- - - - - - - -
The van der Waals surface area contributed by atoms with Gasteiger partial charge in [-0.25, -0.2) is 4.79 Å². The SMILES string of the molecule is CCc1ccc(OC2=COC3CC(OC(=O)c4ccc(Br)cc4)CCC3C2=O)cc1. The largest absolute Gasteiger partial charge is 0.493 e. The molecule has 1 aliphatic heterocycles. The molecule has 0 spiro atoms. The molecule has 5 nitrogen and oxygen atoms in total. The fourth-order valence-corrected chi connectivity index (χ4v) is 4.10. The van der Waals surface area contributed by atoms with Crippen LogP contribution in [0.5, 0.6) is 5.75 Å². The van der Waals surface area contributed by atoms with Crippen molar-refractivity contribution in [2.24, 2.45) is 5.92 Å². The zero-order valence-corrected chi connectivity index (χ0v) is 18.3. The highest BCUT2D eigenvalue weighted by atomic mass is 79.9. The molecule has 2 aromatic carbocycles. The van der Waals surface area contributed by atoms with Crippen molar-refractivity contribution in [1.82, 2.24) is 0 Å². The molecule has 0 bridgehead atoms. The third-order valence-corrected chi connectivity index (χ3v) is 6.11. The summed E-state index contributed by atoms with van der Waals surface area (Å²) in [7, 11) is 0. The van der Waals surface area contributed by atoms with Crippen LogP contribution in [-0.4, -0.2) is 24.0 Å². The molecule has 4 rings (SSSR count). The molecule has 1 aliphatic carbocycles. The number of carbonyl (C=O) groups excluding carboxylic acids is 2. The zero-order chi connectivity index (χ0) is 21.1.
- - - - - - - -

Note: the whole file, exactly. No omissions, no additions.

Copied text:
The van der Waals surface area contributed by atoms with Gasteiger partial charge in [-0.25, -0.2) is 4.79 Å². The SMILES string of the molecule is CCc1ccc(OC2=COC3CC(OC(=O)c4ccc(Br)cc4)CCC3C2=O)cc1. The largest absolute Gasteiger partial charge is 0.493 e. The molecule has 1 aliphatic heterocycles. The molecule has 0 spiro atoms. The molecule has 5 nitrogen and oxygen atoms in total. The fourth-order valence-corrected chi connectivity index (χ4v) is 4.10. The van der Waals surface area contributed by atoms with Crippen LogP contribution in [0.5, 0.6) is 5.75 Å². The van der Waals surface area contributed by atoms with Crippen molar-refractivity contribution in [2.24, 2.45) is 5.92 Å². The zero-order valence-corrected chi connectivity index (χ0v) is 18.3. The highest BCUT2D eigenvalue weighted by atomic mass is 79.9. The molecule has 2 aromatic carbocycles. The van der Waals surface area contributed by atoms with Crippen molar-refractivity contribution in [1.82, 2.24) is 0 Å². The molecule has 0 bridgehead atoms. The third-order valence-corrected chi connectivity index (χ3v) is 6.11. The summed E-state index contributed by atoms with van der Waals surface area (Å²) in [7, 11) is 0. The van der Waals surface area contributed by atoms with Crippen LogP contribution in [-0.4, -0.2) is 24.0 Å². The molecule has 4 rings (SSSR count). The molecule has 1 aliphatic carbocycles. The number of carbonyl (C=O) groups excluding carboxylic acids is 2. The zero-order chi connectivity index (χ0) is 21.1.